“The major principle guiding Gene in all this work with The Liturgical Conference was that the end of good participation in the liturgy should not be hindered by the overemphasis on the means to attain it. Thus he found the wish to preserve Gregorian Chant to be wrong. He had learned the Solesmes method and developed his own style of doing Gregorian over many years, but when it became possible for people to sing in English at Mass, he knew it had to go.… Walsh really thought people who favored the maintenance of Gregorian Chant to be prejudiced” (Geno: a biography of Eugene Walsh, SS, Washington, DC: Pastoral Press, 1988, p. 80).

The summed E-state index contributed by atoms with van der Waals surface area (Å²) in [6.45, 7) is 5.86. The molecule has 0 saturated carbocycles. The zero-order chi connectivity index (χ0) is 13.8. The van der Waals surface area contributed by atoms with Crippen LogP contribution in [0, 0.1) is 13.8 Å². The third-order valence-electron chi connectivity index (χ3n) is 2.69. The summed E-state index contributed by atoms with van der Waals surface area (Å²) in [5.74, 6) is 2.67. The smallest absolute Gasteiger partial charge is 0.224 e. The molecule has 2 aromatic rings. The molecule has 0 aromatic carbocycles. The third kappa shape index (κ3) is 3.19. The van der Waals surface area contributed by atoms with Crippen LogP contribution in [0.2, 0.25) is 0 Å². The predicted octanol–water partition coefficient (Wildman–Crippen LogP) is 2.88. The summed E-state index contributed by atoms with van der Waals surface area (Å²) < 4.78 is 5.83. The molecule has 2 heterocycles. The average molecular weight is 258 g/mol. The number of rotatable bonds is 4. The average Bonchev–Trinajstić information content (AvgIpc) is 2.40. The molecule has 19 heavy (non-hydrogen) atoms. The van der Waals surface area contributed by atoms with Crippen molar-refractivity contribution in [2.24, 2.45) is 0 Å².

The Priest’s Guide also seems, implicitly at least, to discourage chant. It says the music at Mass must be good, but it warns:
“The priest must be careful nonetheless that perfectly praiseworthy efforts to add dignity and solemnity to special feasts do not become an excuse to take away from the people a vocal participation that is rightfully theirs” (Priest’s Guide, p. 71).
But which parts of the sung Mass “rightfully” belong to the congregation? Archabbot Rembert Weakland (later Archbishop of Milwaukee) discussed this point in a talk on “Music and the Constitution” given at the National Liturgical Week in August 1964. In particular he asked what was the role of the people in singing the Proper of the Mass. (His address was published in The Challenge of the Council: Person, Parish, World: Twenty-Fifth North American Liturgical Week, Washington, DC: The Liturgical Conference, 1964, pp. 204-209.) To find an answer to this question, he said,
“It is helpful, however, to try to prophesy concerning the future from the hints the Constitution gives us” (p. 207).